Just get it: Nike, Sam Kerr and the missing millions
When you walk into the foyer at Nike headquarters and look up, you'll see a banner with Sam Kerr's image on it hanging from the ceiling.
A few months ago, Kerr was also front and centre of several Nike women's World Cup advertisements seen by millions. Last year when the new Nike Mercurial Superfly 360 boot was revealed, Kerr stood on a stage as one of three global ambassadors. The other two? Cristiano Ronaldo and Neymar.
This week when Kerr signed a mega deal with Chelsea FC, she was celebrated on Nike Football Instagram account - 42.9 million followers - with the words "blazing her trail in the global game".
All these signs would make you think Kerr is a really big deal at Nike - except this column can reveal she is not on a big financial deal with Nike.
Several football sources confirmed to this column Kerr has unofficially become a global face of Nike on a very modest Nike Australia contract.
Some say the Matildas captain is the best footballer this country has produced.
One of the best basketballers this country has produced, Ben Simmons, recently inked a five-year $20 million deal with Nike. It will balloon to $40 million on bonuses if he hits some performance goals in his contract.
It would not be outrageous to speculate that what Kerr's Nike contract is worth is what Simmons would make in a couple of weeks on his humongous Nike deal.
While Kerr's standing in football keeps rising - she has again been nominated for the Ballon d'Or award for the best footballer in the world - sources say Nike has indicated Kerr shouldn't expect a greater financial recognition if she is to sign on with them again.
It was in March this year when Kerr was announced she would be the face of Nike Australia. That in promotions Kerr would be preferred to the likes of NBA all-star Ben Simmons, golfer Jason Day and English Premier League players Aaron Mooy and Mat Ryan as the primary athlete used by the American sports manufacturer for their marketing in Australia.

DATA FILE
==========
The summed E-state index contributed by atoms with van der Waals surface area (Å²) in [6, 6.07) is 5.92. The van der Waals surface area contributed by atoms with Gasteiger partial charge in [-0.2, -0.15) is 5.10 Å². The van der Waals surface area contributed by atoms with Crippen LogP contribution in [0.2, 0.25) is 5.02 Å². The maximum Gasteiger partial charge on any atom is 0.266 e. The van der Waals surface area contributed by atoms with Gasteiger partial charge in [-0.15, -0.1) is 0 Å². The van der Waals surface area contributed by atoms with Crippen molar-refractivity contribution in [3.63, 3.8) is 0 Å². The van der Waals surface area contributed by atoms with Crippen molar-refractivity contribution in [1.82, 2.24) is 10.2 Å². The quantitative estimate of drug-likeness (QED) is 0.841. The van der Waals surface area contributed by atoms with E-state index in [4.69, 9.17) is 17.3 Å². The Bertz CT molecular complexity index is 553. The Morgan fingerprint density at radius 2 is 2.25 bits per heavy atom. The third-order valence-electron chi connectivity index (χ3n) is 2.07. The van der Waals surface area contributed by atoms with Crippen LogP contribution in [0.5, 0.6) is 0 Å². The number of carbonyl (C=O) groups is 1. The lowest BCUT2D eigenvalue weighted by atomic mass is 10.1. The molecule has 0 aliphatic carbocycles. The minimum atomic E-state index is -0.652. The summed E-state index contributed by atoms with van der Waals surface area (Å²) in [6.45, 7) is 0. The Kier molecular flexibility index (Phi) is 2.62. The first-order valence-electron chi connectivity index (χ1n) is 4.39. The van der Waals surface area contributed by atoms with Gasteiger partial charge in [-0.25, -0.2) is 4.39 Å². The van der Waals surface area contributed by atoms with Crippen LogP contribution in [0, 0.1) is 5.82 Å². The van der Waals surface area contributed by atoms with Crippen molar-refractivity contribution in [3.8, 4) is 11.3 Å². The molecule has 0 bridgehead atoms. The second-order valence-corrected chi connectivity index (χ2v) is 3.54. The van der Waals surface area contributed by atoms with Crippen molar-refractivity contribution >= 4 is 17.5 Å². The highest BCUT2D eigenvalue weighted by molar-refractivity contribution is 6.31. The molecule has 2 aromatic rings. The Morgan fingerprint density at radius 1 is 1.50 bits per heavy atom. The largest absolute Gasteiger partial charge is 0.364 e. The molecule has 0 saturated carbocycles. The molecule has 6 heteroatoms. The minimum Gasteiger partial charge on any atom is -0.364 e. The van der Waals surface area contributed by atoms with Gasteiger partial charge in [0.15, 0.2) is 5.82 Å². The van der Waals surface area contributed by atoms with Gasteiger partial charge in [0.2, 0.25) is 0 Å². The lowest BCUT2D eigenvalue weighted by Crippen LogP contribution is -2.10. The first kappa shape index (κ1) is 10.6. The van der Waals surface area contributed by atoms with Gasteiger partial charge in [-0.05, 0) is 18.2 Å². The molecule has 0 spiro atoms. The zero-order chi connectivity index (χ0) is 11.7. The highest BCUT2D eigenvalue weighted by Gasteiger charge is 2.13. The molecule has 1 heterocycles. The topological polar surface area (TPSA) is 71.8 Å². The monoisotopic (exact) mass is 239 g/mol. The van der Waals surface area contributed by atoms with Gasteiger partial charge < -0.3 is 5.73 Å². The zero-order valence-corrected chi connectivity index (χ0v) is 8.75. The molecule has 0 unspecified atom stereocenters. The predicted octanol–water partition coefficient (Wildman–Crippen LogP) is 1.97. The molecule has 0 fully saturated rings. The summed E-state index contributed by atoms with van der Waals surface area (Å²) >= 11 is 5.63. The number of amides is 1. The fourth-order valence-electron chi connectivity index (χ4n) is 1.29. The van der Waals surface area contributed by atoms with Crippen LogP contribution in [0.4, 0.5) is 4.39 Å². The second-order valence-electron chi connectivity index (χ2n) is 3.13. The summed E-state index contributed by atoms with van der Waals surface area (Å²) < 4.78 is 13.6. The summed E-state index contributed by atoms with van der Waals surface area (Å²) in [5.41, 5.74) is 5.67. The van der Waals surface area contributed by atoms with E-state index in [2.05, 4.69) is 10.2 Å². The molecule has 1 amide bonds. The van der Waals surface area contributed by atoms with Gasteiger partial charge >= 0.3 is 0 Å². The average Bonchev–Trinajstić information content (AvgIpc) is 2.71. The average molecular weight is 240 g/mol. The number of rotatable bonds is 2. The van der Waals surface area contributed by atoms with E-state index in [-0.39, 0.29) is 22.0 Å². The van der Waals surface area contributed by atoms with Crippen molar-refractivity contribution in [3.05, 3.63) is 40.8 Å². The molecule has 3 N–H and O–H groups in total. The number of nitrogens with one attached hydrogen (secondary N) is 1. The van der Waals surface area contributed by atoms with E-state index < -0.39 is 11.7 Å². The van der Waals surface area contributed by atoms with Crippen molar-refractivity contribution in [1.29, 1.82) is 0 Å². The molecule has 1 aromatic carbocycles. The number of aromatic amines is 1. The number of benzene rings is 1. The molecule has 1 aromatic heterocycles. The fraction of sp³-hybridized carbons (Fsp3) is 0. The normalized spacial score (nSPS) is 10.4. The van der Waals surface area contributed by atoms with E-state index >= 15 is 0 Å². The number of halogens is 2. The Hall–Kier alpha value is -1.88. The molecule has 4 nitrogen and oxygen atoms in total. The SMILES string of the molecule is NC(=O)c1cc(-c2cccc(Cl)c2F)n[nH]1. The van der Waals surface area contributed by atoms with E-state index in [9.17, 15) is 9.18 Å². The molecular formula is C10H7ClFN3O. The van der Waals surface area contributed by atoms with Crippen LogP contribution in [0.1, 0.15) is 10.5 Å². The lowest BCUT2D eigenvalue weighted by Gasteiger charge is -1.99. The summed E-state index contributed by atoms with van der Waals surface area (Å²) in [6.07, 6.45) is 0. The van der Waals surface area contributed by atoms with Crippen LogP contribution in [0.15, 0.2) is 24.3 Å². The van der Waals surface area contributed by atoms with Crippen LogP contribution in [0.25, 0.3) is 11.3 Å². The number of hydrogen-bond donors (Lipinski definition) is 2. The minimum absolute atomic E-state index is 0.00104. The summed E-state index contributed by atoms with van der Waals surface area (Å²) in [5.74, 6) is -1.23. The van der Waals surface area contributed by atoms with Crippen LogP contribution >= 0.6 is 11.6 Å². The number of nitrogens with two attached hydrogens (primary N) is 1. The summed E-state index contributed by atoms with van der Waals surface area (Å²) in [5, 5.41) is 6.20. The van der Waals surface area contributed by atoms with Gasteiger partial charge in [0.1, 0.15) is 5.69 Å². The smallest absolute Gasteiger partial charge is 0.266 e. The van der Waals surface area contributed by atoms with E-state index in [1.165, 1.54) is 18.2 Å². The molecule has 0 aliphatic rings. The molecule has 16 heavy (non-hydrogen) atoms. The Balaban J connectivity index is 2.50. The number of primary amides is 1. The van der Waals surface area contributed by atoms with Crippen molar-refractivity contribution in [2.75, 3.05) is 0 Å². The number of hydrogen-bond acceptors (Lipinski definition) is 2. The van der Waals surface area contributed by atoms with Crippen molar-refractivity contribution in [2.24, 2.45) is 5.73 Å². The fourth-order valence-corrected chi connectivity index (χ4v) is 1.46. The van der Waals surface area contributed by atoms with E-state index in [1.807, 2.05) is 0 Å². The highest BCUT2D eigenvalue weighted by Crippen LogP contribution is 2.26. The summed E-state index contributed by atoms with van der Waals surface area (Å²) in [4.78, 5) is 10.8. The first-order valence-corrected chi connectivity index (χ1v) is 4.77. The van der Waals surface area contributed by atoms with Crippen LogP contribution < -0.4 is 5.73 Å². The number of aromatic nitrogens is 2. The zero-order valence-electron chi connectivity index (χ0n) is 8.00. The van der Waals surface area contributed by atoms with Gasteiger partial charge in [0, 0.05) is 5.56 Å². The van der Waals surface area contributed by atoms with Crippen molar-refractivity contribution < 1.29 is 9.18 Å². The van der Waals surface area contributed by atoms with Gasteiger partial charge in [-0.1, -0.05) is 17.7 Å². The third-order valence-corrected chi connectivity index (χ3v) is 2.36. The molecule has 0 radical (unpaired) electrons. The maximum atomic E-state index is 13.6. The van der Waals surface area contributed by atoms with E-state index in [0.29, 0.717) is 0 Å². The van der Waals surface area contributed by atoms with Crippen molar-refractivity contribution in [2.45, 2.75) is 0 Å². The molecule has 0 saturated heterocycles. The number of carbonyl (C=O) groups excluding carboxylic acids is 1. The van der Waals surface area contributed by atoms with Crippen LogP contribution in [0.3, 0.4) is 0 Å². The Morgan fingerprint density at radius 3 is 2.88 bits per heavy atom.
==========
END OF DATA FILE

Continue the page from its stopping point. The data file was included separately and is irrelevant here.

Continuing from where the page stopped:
It was all about Nike's push into women's sport - which has exploded in popularity. So, how about financially respecting the woman who has become one of Australia's most prolific sports stars?
Nike responded to questions by saying they did not comment on athlete contracts.
This column has been told by a number of football sources that there are still discussions going on with Kerr - but some hard questions have to be asked of the Nike executives.
Nike haven't had a great year when it comes to the way women are treated.
In May, Nike was slammed by female athletes such as six-time Olympic gold medallist Allyson Felix and Olympic runner Alysia Montaño, in New York Times op-eds, for penalising female athletes who decide to have children by reducing their sponsorship pay during pregnancy.
Nike responded that "a few female athletes had performance-based reductions applied".
Not long after, due to fierce backlash, Nike came to their senses.
They made changes to its maternity policy for sponsored athletes. The Nike policy adjustment ensures female athletes won't be "adversely impacted financially for pregnancy" for 18 months, which is six months more than under the previous policy.
Kerr's Chelsea contract she signed this week is understood to worth in the vicinity of $2 million. The move to the iconic London club is the final brick in making her a global football star. The deal with Chelsea makes her one of the highest-paid female footballers in the world. Rightfully, so. Her worth has been respected.
If only one of the biggest sportswear companies would just get it.